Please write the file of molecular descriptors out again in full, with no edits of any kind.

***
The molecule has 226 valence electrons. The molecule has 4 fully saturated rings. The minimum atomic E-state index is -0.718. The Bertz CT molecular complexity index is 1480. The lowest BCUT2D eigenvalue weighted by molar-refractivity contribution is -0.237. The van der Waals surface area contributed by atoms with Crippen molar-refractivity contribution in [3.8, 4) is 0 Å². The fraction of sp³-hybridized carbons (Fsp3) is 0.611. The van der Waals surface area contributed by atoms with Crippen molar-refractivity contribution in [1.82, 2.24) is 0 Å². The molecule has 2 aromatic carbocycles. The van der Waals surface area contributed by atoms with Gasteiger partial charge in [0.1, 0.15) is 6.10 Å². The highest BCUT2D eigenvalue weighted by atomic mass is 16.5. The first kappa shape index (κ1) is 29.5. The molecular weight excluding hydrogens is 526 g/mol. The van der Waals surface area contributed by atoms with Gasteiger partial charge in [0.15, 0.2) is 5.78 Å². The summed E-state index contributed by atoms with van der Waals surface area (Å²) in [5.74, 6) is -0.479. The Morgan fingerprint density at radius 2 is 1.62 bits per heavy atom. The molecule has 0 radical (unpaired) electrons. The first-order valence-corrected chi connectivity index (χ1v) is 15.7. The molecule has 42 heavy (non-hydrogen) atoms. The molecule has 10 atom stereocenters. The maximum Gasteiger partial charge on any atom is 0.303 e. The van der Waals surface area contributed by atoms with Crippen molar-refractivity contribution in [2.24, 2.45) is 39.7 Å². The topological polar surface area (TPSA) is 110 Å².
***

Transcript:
The molecule has 226 valence electrons. The molecule has 4 fully saturated rings. The minimum atomic E-state index is -0.718. The Bertz CT molecular complexity index is 1480. The lowest BCUT2D eigenvalue weighted by molar-refractivity contribution is -0.237. The van der Waals surface area contributed by atoms with Crippen molar-refractivity contribution in [3.8, 4) is 0 Å². The fraction of sp³-hybridized carbons (Fsp3) is 0.611. The van der Waals surface area contributed by atoms with Crippen molar-refractivity contribution in [1.82, 2.24) is 0 Å². The molecule has 2 aromatic carbocycles. The van der Waals surface area contributed by atoms with Gasteiger partial charge in [0.1, 0.15) is 6.10 Å². The highest BCUT2D eigenvalue weighted by atomic mass is 16.5. The first kappa shape index (κ1) is 29.5. The molecular weight excluding hydrogens is 526 g/mol. The van der Waals surface area contributed by atoms with Gasteiger partial charge in [0.15, 0.2) is 5.78 Å². The summed E-state index contributed by atoms with van der Waals surface area (Å²) in [5.74, 6) is -0.479. The Morgan fingerprint density at radius 2 is 1.62 bits per heavy atom. The molecule has 0 radical (unpaired) electrons. The first-order valence-corrected chi connectivity index (χ1v) is 15.7. The molecule has 42 heavy (non-hydrogen) atoms. The molecule has 10 atom stereocenters. The maximum Gasteiger partial charge on any atom is 0.303 e. The van der Waals surface area contributed by atoms with Crippen molar-refractivity contribution in [2.24, 2.45) is 39.7 Å². The topological polar surface area (TPSA) is 110 Å².